Collins’ Crypt: Jack The Ripper Escaped… Into Entertainment!

If Jack was ever caught, we wouldn't have as many silly movies to enjoy.

When I went to London for Frightfest in 2010, I knew the extent of my sightseeing would mainly be limited to the path between my hotel and the Empire Cinema, since the festival ran nearly all day and I'd want to be writing reviews when it wasn't (or drinking at the pub that was more or less on the path between my hotel and the theater). So I stayed in London an extra day after the festival was over, seeing Big Ben (Parliament), Buckingham Palace, and other tourist stops. And at night, after seeing Andy Nyman's (terrific) Ghost Stories with some friends, I went to a Jack the Ripper attraction. I originally wanted to do a tour of the murder sites, but it was too late after the play, so I opted for this consolation prize, a mix of typical haunted maze and a 3D movie. It was fine as these things go, and some lovely woman grabbed my arm in the dark when she got scared, so that's always fun, but during the 3D movie I started thinking - if the case was solved, we'd be missing out on a lot of entertainment.

Like the Zodiac (and, to a lesser extent, the Phantom Killer, dramatized in The Town That Dreaded Sundown), Jack the Ripper is a fascinating story because it has no conclusion; no one was ever convicted of the five murders attributed to the same killer (hell, most of the ones that were proven NOT to be him after initial suspicion went unsolved as well). Even the moniker "Jack the Ripper" is part of the widespread fiction that surrounds him - it was given in a letter to the police that was later proven to be a hoax, and the police usually referred to him as "The Whitechapel Murderer", which is in no way as alluring. The murders most likely stopped when the killer either left town, was arrested/imprisoned for some other crime, or died (naturally or by force), but that hasn't stopped people from trying to solve his identity. In the past year and a half alone there have been two major books on the killings, each naming a different suspect as Jack's true identity, and they just join the roughly one hundred others that have sprung up in the past 130 years.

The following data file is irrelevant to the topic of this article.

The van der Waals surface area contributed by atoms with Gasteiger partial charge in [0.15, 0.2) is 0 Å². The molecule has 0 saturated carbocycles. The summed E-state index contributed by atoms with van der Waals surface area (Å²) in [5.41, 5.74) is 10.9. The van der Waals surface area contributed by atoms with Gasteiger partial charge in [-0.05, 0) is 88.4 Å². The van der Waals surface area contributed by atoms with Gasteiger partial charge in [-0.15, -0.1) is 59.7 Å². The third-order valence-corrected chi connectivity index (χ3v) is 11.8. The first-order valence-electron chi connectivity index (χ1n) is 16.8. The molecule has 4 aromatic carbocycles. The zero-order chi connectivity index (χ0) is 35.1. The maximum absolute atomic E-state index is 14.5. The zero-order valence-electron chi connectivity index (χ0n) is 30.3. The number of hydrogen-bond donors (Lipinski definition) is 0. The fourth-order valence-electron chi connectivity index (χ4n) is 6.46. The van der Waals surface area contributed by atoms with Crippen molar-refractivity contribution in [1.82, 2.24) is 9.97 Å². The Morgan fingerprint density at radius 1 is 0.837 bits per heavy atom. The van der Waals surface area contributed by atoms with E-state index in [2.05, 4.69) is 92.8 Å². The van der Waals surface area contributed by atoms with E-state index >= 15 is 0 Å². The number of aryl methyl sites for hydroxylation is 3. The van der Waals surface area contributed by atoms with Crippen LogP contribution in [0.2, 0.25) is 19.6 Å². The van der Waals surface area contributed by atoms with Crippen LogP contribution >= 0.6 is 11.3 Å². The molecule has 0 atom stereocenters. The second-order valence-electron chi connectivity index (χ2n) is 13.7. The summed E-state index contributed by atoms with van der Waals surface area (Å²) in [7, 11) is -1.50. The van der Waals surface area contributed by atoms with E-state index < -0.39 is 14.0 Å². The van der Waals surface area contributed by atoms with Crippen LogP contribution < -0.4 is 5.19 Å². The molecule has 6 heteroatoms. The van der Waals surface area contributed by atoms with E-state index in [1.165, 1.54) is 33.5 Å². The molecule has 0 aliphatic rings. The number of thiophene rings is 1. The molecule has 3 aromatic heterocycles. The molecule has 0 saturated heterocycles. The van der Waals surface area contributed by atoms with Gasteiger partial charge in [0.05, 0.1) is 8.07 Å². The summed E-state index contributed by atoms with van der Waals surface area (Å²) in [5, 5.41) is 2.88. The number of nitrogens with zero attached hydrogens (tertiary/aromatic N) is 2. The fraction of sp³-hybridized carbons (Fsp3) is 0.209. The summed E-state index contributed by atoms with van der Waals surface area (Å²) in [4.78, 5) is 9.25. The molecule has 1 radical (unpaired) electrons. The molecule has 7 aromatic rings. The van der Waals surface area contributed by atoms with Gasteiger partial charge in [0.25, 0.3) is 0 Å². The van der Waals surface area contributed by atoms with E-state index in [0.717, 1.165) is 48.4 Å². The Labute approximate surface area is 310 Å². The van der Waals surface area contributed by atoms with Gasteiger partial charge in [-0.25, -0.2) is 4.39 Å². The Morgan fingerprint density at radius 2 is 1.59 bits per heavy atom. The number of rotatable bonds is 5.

Needless to say, everyone involved with the case, and even their children (and grandchildren?) are dead at this point, so solving it definitively with only historical documents - some proven to be hoaxes - to go on will be pretty difficult. It reminds me of the Seinfeld joke: "Maybe comets killed the dinosaurs, maybe they tripped and fell. What's the difference? We'll never know. We couldn't solve the Kennedy Assassination, and we had films of that. Good luck with the Stegosaurus." I'm pretty sure that if it ever were to be solved, it would have by now - and if I am somehow wrong, it will kill the appeal of a lot of fictional work that has been made about Jack. You don't see a lot of alternative fiction stories with Ted Bundy or Jeffrey Dahmer, because there isn't any mystery about their identities, there's nothing to solve or theorize. But Jack? I could have probably filled a whole month's worth of HMAD entries with movies on the case, both direct (From Hell) and totally batshit (Terror at London Bridge, which had Jack time travel to Lake Havasu during the 1980s and continue his reign of terror).